It's really no secret that smoking is bad for you. As we've become more aware of the negative impacts that cigarette smoke has on our health, the Mad Men days of chain-smoking wherever and whenever are going up in, well, smoke.
Not only does cigarette smoke contribute to and cause significant health problems like cancer, stroke, lung disease and more, it also comes with a whole slew of undesirable side effects that can change the way we look.
That is to say, smoking contributes to making you age more quickly.
We're talking wrinkles, fine lines, sagging skin, yellowing skin and fingernails, stained teeth, and yes, noticeable hair loss.
If you're a smoker and you've been noticing that your hair isn't as thick or dense as it once was, it's likely that you're not imagining things.
In this article, we'll break down the link between cigarette smoking and hair loss, and what you can do about it.
Is smoking linked to hair loss?
In a word? Yes. Smoking is absolutely linked to causing hair loss, and for good reason.
One 2018 study counted over 7,000 chemicals in cigarettes, so it's really no surprise that regularly inhaling this many chemicals can affect every aspect of your body, including your hair.
But how does it work? As it turns out, there are many different ways scientists believe that smoking can do a number on your hair.
When it comes to androgenetic alopecia, or male pattern baldness, smoking has been found to exacerbate and speed up hair loss.
In fact, one 2020 study compared smoking and nonsmoking men between 20 and 35 years old, looking at the impact smoking had on male pattern baldness, and the results were pretty astounding.
Where 425 out of 500 smokers were found to be dealing with some level of hair loss, the nonsmokers fared much better, with 200 of 500 participants dealing with hair loss.
It also found that in most cases, the smokers experienced far more significant levels of hair loss compared to the nonsmokers.
Although the study concluded that more research was needed to confirm conclusively which chemicals could be deemed responsible for this pattern, the link was pretty clear: smoking = bad.
Can smoking cause hair thinning?
Again, yes. Because smoking has so many negative health effects, the impact of smoking tobacco is as far-reaching as our hair follicles.
Here are some of the ways smoking can cause hair thinning and hair loss.
Oxidative stress happens when there are too many free radicals running around your body. What's a free radical, you ask? They're very reactive molecules that can cause DNA damage, and smoking makes your body produce more of them.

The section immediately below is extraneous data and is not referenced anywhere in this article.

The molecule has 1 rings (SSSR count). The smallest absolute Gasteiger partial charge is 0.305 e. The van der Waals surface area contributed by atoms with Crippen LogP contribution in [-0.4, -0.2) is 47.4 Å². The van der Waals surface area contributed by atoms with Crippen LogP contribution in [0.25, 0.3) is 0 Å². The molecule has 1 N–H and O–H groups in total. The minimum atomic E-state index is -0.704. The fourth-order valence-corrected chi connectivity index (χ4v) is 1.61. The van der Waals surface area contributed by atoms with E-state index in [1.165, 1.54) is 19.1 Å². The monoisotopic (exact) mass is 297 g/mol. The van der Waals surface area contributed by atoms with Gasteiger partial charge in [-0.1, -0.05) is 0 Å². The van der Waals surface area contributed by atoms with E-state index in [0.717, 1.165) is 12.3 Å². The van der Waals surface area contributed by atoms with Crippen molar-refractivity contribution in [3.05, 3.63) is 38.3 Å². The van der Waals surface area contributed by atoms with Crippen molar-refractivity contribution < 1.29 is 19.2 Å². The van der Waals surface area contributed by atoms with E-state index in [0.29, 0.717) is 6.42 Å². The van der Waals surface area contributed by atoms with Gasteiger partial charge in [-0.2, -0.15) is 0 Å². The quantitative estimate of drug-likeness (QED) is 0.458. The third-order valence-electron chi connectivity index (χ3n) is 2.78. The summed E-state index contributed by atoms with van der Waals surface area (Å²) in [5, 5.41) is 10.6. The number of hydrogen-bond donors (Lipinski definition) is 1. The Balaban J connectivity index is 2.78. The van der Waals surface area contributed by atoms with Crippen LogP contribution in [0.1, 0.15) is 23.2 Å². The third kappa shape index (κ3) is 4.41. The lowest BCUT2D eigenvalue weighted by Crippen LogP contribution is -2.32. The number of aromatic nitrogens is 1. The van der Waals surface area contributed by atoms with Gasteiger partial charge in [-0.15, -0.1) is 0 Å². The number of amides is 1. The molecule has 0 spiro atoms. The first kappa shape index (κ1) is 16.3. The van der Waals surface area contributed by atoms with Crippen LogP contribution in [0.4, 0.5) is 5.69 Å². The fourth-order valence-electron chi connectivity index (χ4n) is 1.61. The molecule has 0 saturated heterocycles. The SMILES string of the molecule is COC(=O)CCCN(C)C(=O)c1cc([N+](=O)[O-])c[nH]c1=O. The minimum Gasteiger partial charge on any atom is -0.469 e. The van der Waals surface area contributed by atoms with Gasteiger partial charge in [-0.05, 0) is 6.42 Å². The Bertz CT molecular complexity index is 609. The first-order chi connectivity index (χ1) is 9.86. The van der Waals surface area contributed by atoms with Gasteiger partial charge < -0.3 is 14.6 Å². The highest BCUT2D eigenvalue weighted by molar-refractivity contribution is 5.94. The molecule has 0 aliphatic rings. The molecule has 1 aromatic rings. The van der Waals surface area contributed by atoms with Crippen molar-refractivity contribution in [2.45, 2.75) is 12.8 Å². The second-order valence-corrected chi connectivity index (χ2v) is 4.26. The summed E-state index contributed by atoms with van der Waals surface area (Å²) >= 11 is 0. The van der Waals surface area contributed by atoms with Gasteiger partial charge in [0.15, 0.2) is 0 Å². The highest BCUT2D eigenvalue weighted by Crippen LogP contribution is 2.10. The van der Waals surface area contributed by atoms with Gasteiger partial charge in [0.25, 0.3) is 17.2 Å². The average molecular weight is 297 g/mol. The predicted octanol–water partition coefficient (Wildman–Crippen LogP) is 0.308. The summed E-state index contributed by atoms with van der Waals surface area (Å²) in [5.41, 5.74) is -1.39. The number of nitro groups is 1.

Oxidative stress can be caused by a number of things, including polluted air, radiation and ultraviolet rays, but let's focus on tobacco smoke.
The idea, per this 2003 study, is that the chemicals in cigarettes trigger oxidative stress, which in turn can lead to DNA damage that reaches all the way to your hair follicles impairing the hair growth cycle.
Meanwhile, this 2018 research review states that if you're genetically prone to balding, your scalp is likely to be more sensitive to oxidative stress.
Decreased blood flow to your hair follicles
Smoking cigarettes can reduce your blood flow and impact your overall heart health.
ABIOMED reports that "nicotine causes your blood vessels to constrict or narrow, which limits the amount of blood that flows to your organs".
The thing is, blood flow is absolutely crucial for healthy hair follicles. Our hair needs oxygen, as well as nutrients and minerals, and they're all delivered via blood vessels.
What this means is that reduced blood flow to the scalp and hair follicles means fewer nutrients delivered to your hair, which can promote hair loss and leave your hair dry, brittle and damaged.
Other ways smoking can contribute to hair loss
- It may affect your immune system: Smoking is pro-inflammatory and immunosuppressive, which means it can stop your body from fighting diseases where hair loss is a symptom.
- It depletes collagen: This leaves hair dehydrated and prone to thinning and breaking.
- It reduces essential vitamins A and C in your body, which help produce collagen.
- It can cause diseases of the endocrine system, like hyperthyroidism and diabetes, which can lead to hair loss.
- It can increase your cortisol (or stress) levels.
Common causes of hair loss
From genetic hair loss to stress-induced hair loss and beyond, there are actually a whole lot of common causes of hair loss.
While some causes can be treated with lifestyle changes or over-the-counter medications, others may require prescription medications.
When it comes to hair loss, though, the quicker you deal with it, the better your chances are, though.
Conditions like early-onset androgenetic alopecia (or, male pattern baldness) do result in permanent hair loss, so early intervention will be a key player in how long you're able to hold onto your hair.
Here are some of the most common causes of hair loss.
Male pattern baldness